• + 1
 Shimano MTB StEPS systems....nuff said
  • + 2
 Still don't know how I feel about these things. Personally it's a no go for me, but I could see it being beneficial for some under some circumstances. As long as it's safe and doesn't wreck the trails I don't mind it.
  • + 1
 The only application for a motor on a bicycle is maybe for a downhill because those are heavy and are quite the bitch to be pumped up a hill. In other words, I could see one be used in leau of shuttling or using the ski lift to get your downhill bike to the top.
  • + 1
 Some of the statements in the article don't hold water. No pro racer could ever beat any normal rider up a climb. Never. I went and tested a Specialized Levo ebike on singletrack as part of an outing to understand the tech and come up with appropriate policy guidance. I'm fit, a good technical climber, but not a racer. An unskilled person with no fitness would still have gone 2-3 times as fast up the singletrack climb. On the bike I never broke a sweat, though I did get my hear rate up a few times. My legs certainly didn't get much of a workout. They are pretty fun, especially going up or on rolling terrain, I'll give you that. But if you ride an ebike, you'll get out of shape quite quickly. Ebikes, at least the Levo, have a massive amount of power, and you have to pedal just barely enough to get the e-boost to kick in. It's not a proper workout. Anything else you hear is just spin from the marketing managers trying desperately to open up the regulations.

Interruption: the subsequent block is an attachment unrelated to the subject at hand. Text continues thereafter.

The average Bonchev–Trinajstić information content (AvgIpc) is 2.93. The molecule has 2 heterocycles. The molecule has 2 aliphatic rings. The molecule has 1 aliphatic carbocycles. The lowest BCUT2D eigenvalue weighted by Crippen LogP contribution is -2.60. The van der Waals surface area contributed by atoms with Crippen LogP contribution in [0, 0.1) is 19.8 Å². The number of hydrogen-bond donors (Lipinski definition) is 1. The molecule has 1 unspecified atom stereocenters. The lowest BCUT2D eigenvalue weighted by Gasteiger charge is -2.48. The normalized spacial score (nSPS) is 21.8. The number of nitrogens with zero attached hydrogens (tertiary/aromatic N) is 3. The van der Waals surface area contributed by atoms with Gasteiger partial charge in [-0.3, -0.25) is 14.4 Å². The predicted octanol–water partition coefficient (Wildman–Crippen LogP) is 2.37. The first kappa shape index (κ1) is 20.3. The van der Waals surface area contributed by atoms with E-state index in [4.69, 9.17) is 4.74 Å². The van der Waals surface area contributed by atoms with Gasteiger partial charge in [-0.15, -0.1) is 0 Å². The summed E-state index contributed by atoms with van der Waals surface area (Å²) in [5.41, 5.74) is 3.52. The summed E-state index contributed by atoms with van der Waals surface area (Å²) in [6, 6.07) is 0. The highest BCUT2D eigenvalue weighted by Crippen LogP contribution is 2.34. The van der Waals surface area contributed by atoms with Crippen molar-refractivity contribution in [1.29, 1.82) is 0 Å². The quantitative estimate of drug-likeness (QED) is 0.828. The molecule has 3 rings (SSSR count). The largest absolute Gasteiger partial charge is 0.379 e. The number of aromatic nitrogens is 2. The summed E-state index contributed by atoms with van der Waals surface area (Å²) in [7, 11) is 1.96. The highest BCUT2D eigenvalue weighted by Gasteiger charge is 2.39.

• + 1
 My only complaint about ebikes is that the tech obsolecence have so much speed that is higher than standard mtb, they have better motors better battery dedicated gear, brakes, suspension... every month as the market grows.... so is difficult for me to spend so much money (not so far to a good mtb) for a ebike that will be old faster than a mtb. I think that ebikes are far from be at the top of theyr potential.. low wheight and high battery autonomy are at now the goal of the next years.. or months? I don't thinks that ebike will be the SUV's mtb in terms of market... but the hybrid way to go cycling.